We are also facing recent claims of the VFF doing deals with Coles to somehow funnel funds back to dairy farmers, but the negative sentiment within dairy circles suggests that this is not a widely approved method.  Members cancelling memberships because of deals done behind closed doors before informing them is a sad, sad thing to see.

And of course, even though the milk price has gone off the boil in the urban/city media and the effect it is having on farmers, we are still fighting tooth and nail EVERY day to squeeze every single efficiency out of our businesses because the income is still far, far, FAR below the expenses that we have to endure.  I have spent the better part of the morning editing, re-editing, critiquing and tweeking cash flow budgets for the bank manager and accountant.  “Such a fun morning” said no farmer EVER.

But through the images issues of the dairy industry, the problematic and non existent positive cash flow, some dodgy health issues here at home and the fact that I see that a half baked moron of the food world that thinks he knows everything when clearly, he is really just a moron, there are things to smile about.

Three of my 4 kids go to school.  Grades 5, 3 and prep (the cutest of the cute!).  Last night was the annual St Mary’s School Performance and every kid had a role to play.  Ok, it isn’t on the same level as Shakespeare and even local drama group performances, but it was good.  VERY good.  And it made me smile.  And laugh.  And even cry a little, especially when the preppies came out and did their thing.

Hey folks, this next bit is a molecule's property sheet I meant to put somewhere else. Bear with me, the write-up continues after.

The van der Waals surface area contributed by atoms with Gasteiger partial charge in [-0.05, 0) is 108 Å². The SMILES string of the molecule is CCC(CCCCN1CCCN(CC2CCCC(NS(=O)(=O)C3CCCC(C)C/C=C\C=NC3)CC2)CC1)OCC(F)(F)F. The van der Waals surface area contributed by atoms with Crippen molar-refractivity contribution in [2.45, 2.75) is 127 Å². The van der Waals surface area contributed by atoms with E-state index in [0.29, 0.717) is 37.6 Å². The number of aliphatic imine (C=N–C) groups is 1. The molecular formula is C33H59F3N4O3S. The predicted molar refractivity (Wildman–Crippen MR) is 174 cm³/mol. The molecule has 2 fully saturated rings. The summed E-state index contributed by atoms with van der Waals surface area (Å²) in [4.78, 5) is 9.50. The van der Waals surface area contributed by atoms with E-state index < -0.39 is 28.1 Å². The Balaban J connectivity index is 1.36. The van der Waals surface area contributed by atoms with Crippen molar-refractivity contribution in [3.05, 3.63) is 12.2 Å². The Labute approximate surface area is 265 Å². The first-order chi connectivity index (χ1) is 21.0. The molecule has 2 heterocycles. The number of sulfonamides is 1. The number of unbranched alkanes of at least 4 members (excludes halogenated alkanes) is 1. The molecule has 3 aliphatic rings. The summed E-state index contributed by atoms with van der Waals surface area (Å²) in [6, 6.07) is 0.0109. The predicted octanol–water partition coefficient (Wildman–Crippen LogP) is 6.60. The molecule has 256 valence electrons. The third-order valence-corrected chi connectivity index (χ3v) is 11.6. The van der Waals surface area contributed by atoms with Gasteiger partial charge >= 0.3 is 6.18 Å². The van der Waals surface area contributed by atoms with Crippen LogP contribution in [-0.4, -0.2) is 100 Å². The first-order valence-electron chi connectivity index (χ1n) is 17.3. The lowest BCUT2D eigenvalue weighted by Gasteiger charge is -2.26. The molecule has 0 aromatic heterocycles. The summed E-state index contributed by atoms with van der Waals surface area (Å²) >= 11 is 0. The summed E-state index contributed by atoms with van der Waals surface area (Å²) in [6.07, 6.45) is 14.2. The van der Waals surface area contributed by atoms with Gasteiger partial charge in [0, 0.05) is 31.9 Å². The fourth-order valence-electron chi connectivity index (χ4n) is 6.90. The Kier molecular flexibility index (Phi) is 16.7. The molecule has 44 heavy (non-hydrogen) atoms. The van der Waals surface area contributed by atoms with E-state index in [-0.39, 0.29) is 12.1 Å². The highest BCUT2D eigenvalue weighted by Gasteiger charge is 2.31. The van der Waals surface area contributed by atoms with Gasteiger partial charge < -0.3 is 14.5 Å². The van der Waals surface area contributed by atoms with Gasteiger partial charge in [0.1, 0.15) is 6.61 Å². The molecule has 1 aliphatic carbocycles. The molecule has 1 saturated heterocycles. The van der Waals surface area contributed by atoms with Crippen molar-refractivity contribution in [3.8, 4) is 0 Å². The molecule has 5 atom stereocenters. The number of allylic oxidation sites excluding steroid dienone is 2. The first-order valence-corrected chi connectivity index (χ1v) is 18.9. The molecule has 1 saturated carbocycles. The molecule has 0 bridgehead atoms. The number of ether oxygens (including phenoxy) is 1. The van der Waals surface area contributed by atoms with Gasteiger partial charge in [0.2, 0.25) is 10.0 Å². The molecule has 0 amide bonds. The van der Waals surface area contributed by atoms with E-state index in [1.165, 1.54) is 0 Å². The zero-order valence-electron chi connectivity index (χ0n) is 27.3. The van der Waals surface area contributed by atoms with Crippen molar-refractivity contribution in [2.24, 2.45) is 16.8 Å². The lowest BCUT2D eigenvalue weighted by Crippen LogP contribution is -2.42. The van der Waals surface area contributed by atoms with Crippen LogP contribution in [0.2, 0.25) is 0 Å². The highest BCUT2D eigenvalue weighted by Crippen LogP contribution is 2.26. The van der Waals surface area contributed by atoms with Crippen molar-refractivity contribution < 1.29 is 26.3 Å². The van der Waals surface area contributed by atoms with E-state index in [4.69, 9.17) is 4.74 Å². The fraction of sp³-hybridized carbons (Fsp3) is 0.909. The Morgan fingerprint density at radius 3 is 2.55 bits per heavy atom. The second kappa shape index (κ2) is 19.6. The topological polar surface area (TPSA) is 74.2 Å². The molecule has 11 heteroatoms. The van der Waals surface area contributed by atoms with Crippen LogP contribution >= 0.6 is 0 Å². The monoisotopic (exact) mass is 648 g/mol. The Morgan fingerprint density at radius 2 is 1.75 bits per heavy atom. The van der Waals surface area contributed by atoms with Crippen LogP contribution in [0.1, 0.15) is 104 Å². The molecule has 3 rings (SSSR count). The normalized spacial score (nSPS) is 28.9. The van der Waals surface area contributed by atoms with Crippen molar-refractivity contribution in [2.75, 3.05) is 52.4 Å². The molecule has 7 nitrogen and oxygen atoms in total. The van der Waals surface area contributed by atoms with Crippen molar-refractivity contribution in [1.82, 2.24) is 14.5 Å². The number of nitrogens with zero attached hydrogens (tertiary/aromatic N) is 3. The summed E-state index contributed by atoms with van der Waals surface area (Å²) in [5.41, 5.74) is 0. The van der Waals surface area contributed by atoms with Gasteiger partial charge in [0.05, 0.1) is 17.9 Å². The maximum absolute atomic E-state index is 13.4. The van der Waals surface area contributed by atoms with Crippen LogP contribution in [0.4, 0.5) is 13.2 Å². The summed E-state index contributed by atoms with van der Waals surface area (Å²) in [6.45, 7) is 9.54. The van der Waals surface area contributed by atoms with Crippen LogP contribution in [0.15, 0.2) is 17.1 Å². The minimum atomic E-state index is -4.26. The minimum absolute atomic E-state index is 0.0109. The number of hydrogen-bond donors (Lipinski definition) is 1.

How can 200 students singing and dancing and acting not make you smile.  They were gorgeous.  Each of them.  And even though 3 of the kids up there were mine, I was overjoyed to see some of the kids that I teach swimming to up there shaking their wild things!  They were hilarious, cute, enthusiastic and involved.  And they all contributed positively in the life and fabric of our school community.  Thank you to the teachers and every support staff and parent that made last night happen.  Because it certainly put a smile on my face and took away, for just 90 minutes, the worries, anxieties and problems that we face everyday in the dairy industry.

So to leave you with this clip.  This is one of the prep classes.  My daughter, Bella, is up the front pretty much in the middle with the white ears.  They were Teddy Bears.  And I could just have easily taken them all home!!!  Enjoy.

(Bella is the little one to the right of the boy dead centre.  Has white ears and blonde pigtails)

And some stills:

Teddy Bear Bella

Teddy Bear Bella

Dinosaur Tom

Dinosaur Tom

Robot Biddy and friends

Robot Biddy and friends